August 18, 2011 |

Assembly OKs SEABA permit

The Haines Borough Assembly on Aug. 9 unanimously renewed a commercial permit for Southeast Alaska Backcountry Adventures (SEABA), but members said they want more information on how global positioning system data will be used to track helicopter skiing.

Members discussed the permit at a meeting on July 26, but approval was delayed to hear recommendations from police chief Gary Lowe, tourism director Tanya Carlson and harbormaster Ed Barrett. Lowe, Carlson and Barrett all supported renewal in writing.

A season-ending heli-skiing report issued in July showed what the borough clerk called two "deviations" by SEABA from borough heli-skiing regulations in 2011: a Feb. 21 Haska Creek bowl landing that was a demonstration for an assembly member, and a April 4 violation at the same location attributed to a misunderstanding by the borough manager.

On July 26, Scott Sundberg of SEABA said the company hadn’t "changed our permit in any way" from when it last was approved in January. SEABA exceeded its heli-skiing allotment by 165 skier days in 2010, according to the borough, and was required to seek assembly approval for its 2011 permit.

In 2011, SEABA used only 560 of its 750 allotted skier days, according to a report compiled by the clerk.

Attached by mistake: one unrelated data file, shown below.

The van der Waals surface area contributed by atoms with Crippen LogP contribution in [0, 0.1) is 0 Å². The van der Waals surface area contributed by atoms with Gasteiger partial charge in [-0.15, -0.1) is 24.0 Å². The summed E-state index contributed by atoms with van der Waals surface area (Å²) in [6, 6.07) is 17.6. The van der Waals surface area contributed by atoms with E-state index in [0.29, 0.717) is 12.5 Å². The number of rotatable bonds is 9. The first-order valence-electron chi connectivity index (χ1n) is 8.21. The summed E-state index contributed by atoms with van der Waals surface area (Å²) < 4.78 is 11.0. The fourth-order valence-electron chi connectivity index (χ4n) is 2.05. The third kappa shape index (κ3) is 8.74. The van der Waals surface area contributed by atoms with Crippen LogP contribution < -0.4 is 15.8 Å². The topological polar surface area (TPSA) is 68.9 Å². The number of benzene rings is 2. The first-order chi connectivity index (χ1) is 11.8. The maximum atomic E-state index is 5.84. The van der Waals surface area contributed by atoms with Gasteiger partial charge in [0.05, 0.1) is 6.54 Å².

"As you know, last season was pretty much a disaster for Alaska, as far as heli-skiing is concerned, and we need to book people, we need to know that we’re in business and we need a permit," Sundberg told the assembly. "We, to our best ability, abided by the new ordinance last year and showed diligence."

At the July 26 meeting, resident Gary Hess called heli-skiing "one of the vital enterprises in our borough." Resident Deborah Vogt said she would like a closer examination of SEABA’s compliance since the company "so blatantly and egregiously violated its permit" in 2010.

Resident Thom Ely spoke at the Aug. 9 hearing and referred to the assembly’s repeated denial of a permit for tour operator Dave Button, who violated the terms of a previous permit.

Ely said he’s "rather dismayed that there seems to be a double standard of tour operator conduct" and said SEABA "should either be denied a permit, be on probation or if they have another violation, they are out."

The season-ending, heli-skiing report listed no violations by Alaska Heliskiing or Alaska Mountain Guides. An ordinance adopted in March increased the borough’s skier-day limit to 2,600 to be shared by SEABA, Alaska Heliskiing and Alaska Mountain Guides.

The report said 1,931 skier days were used this season, including 1,363 by Alaska Heliskiing and eight by Alaska Mountain Guides.

According to the ordinance, the heli-skiing tour operators must use GPS technology "capable of tracking and preserving information establishing the route taken by the helicopter to and from the skiing and snowboarding area and all landings," and the data must be provided to the borough every other week during the season.

Assemblyman Steve Vick said he would like to know more about how the GPS data will be used. Borough manager Mark Earnest was out of town for the Aug. 9 meeting.

"I agree with Steve that there needs to be a clearer policy as to what the staff’s role is in dealing with that (GPS) information," said assemblywoman Joanne Waterman.